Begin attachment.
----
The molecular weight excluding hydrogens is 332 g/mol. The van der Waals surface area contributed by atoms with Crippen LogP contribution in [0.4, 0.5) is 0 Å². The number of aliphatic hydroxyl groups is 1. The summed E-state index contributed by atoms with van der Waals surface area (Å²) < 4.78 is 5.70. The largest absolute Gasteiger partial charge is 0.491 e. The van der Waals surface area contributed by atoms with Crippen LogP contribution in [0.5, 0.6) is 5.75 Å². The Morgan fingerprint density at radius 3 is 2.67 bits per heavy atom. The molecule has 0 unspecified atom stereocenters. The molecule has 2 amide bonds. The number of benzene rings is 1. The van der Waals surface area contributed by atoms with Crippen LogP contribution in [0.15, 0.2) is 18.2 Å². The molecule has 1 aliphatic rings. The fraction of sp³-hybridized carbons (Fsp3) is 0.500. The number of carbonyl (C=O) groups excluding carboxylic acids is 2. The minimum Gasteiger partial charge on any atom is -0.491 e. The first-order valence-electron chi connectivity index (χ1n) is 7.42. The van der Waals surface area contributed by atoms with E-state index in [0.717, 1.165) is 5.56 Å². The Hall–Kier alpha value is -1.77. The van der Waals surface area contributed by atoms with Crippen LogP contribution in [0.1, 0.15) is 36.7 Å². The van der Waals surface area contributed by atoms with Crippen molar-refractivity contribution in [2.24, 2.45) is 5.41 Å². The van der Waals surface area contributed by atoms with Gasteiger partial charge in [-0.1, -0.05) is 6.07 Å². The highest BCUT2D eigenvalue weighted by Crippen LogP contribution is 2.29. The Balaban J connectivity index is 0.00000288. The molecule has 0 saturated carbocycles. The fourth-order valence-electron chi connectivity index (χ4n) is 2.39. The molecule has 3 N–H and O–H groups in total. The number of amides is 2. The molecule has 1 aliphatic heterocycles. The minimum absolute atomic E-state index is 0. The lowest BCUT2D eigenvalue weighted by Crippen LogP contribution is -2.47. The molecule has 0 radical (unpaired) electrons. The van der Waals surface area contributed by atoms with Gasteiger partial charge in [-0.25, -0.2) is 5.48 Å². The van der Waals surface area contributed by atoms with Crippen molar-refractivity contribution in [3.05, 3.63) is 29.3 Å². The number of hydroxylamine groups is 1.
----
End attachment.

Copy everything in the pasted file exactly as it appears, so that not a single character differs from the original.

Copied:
The molecular weight excluding hydrogens is 332 g/mol. The van der Waals surface area contributed by atoms with Crippen LogP contribution in [0.4, 0.5) is 0 Å². The number of aliphatic hydroxyl groups is 1. The summed E-state index contributed by atoms with van der Waals surface area (Å²) < 4.78 is 5.70. The largest absolute Gasteiger partial charge is 0.491 e. The van der Waals surface area contributed by atoms with Crippen LogP contribution in [0.5, 0.6) is 5.75 Å². The Morgan fingerprint density at radius 3 is 2.67 bits per heavy atom. The molecule has 0 unspecified atom stereocenters. The molecule has 2 amide bonds. The number of benzene rings is 1. The van der Waals surface area contributed by atoms with Crippen LogP contribution in [0.15, 0.2) is 18.2 Å². The molecule has 1 aliphatic rings. The fraction of sp³-hybridized carbons (Fsp3) is 0.500. The number of carbonyl (C=O) groups excluding carboxylic acids is 2. The minimum Gasteiger partial charge on any atom is -0.491 e. The first-order valence-electron chi connectivity index (χ1n) is 7.42. The van der Waals surface area contributed by atoms with E-state index in [0.717, 1.165) is 5.56 Å². The Hall–Kier alpha value is -1.77. The van der Waals surface area contributed by atoms with Crippen LogP contribution in [0.1, 0.15) is 36.7 Å². The van der Waals surface area contributed by atoms with Crippen molar-refractivity contribution in [2.24, 2.45) is 5.41 Å². The van der Waals surface area contributed by atoms with Gasteiger partial charge in [-0.1, -0.05) is 6.07 Å². The highest BCUT2D eigenvalue weighted by Crippen LogP contribution is 2.29. The Balaban J connectivity index is 0.00000288. The molecule has 0 saturated carbocycles. The fourth-order valence-electron chi connectivity index (χ4n) is 2.39. The molecule has 3 N–H and O–H groups in total. The number of amides is 2. The molecule has 1 aliphatic heterocycles. The minimum absolute atomic E-state index is 0. The lowest BCUT2D eigenvalue weighted by Crippen LogP contribution is -2.47. The molecule has 0 radical (unpaired) electrons. The van der Waals surface area contributed by atoms with Gasteiger partial charge in [-0.25, -0.2) is 5.48 Å². The van der Waals surface area contributed by atoms with Crippen molar-refractivity contribution in [3.05, 3.63) is 29.3 Å². The number of hydroxylamine groups is 1.